- Chem. Phys. 94(1991) 5917.
 P. Villarreal, O. Roncero, G. Delgado-Barrio, J. Chem. Phys. 101(1994) 2217.
 F. A. Gianturco, A. Palma, P. Villarreal, G. Delgado-Barrio, Chem. Phys. Lett. 111(1984) 399.
 M. P. de Lara-Castells, P. Villarreal, G. Delgado-Barrio, S. Miret-Artés, E. Buonomo, F. A.
Gianturco, Chem. Phys. Lett. 242(1995) 336.
 T. G. Lezana, J. Rubayo-Soneria, S. Miret-Artés, F.A. Gianturco, G. Delgado-Barrio, P.
Villarreal, Phys. Rev. Lett. 82(1999) 1648.
 I. Baccarelli, F. A. Gianturco, T. González-Lezana, G. Delgado-Barrio, S. Miret-Artés, P.
Villarreal, Phys. Rep. 452(2007) 1.
 M. P. de Lara-Castells, R. V. Krems, A. A. Buchachenko, G. Delgado-Barrio, P. Villarreal,
- Chem. Phys. 115(2001) 10438.
 R. Prosmiti, C. Cunha, P. Villarreal, G. Delgado-Barrio, J. Chem. Phys. 116 (2002) 9249.
 L. García-Gutierrez, L. Delgado-Tellez, A. Valdés, R. Prosmiti, P. Villarreal, G. Delgado-
Barrio, J. Phys. Chem. A 113(2009) 5754.
 D. López-Durán, M. P. de Lara-Castells, G. Delgado-Barrio, P. Villarreal, C. Di Paola, F. A.
Gianturco, J. Jellinek, Phys. Rev. Lett. 93(2004) 053401.
 M. P. de Lara-Castells, R. Prosmiti, G. Delgado-Barrio, D. López-Durán, P. Villarreal, F. A.
Gianturco, J. Jellinek, Phys. Rev. A 74(2006) 053201.
 M. P. de Lara-Castells, P. Villarreal, G. Delgado-Barrio, and A. O. Mitrushchenkov,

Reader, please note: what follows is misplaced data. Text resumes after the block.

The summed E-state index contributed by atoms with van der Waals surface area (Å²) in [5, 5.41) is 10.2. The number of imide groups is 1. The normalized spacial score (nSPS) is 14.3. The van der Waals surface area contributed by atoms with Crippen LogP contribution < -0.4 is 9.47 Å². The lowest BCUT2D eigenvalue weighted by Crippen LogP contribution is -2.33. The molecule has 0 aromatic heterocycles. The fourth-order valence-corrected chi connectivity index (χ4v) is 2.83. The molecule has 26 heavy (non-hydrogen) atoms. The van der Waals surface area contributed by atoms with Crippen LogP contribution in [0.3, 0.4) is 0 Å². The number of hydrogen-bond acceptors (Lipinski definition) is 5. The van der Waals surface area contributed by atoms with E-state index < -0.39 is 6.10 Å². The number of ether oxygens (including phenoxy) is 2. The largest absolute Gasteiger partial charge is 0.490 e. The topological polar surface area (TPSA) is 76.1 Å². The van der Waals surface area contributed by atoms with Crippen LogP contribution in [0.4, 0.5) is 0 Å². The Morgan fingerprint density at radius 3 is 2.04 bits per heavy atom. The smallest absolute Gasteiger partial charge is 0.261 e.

- Chem. Phys. 131(2009) 194101.
 N. F. Aguirre, P. Villarreal, G. Delgado-Barrio, A. O. Mitrushchenkov, M. P. de Lara-Castells,
Phys. Chem. Chem. Phys. 15(2013) 10126.
 R. Pérez de Tudela, D. López-Durán, T. González-Lezana, G. Delgado-Barrio, P. Villarreal, F.
- Gianturco, E. Yurtsever, J. Phys. Chem. A 115(2011) 6892.
 R. Rodríguez-Cantano, D. López-Durán, R. Pérez de Tudela, T. Gonzalez-Lezana, G. Delgado-
Barrio, P. Villarreal, F. A. Gianturco, Comput. Theor. Chem. 990(2012) 106.
 R. Rodríguez-Cantano, R. Pérez de Tudela, D. López-Durán, T. González-Lezana, F. A.
Gianturco, G. Delgado-Barrio, P. Villarreal, Eur. Phys. J. D 67(2013) 119.
 A. Castillo-García, T. González-Lezana, G. Delgado-Barrio, P. Villarreal,
Eur. Phys. J. D 72(2018) 102.
 R. Prosmiti, P. Villarreal, G. Delgado-Barrio, J. Phys. Chem. A 107(2003) 4768.
 C. Sanz-Sanz, O. Roncero, A. Valdés, R. Prosmiti, G. Delgado-Barrio, P. Villarreal, P.
Barragán, A. Aguado, Phys. Rev. A 84(2011) 060502(R).
 R. Pérez de Tudela, P. Barragán, R. Prosmiti, P. Villarreal, G. Delgado-Barrio,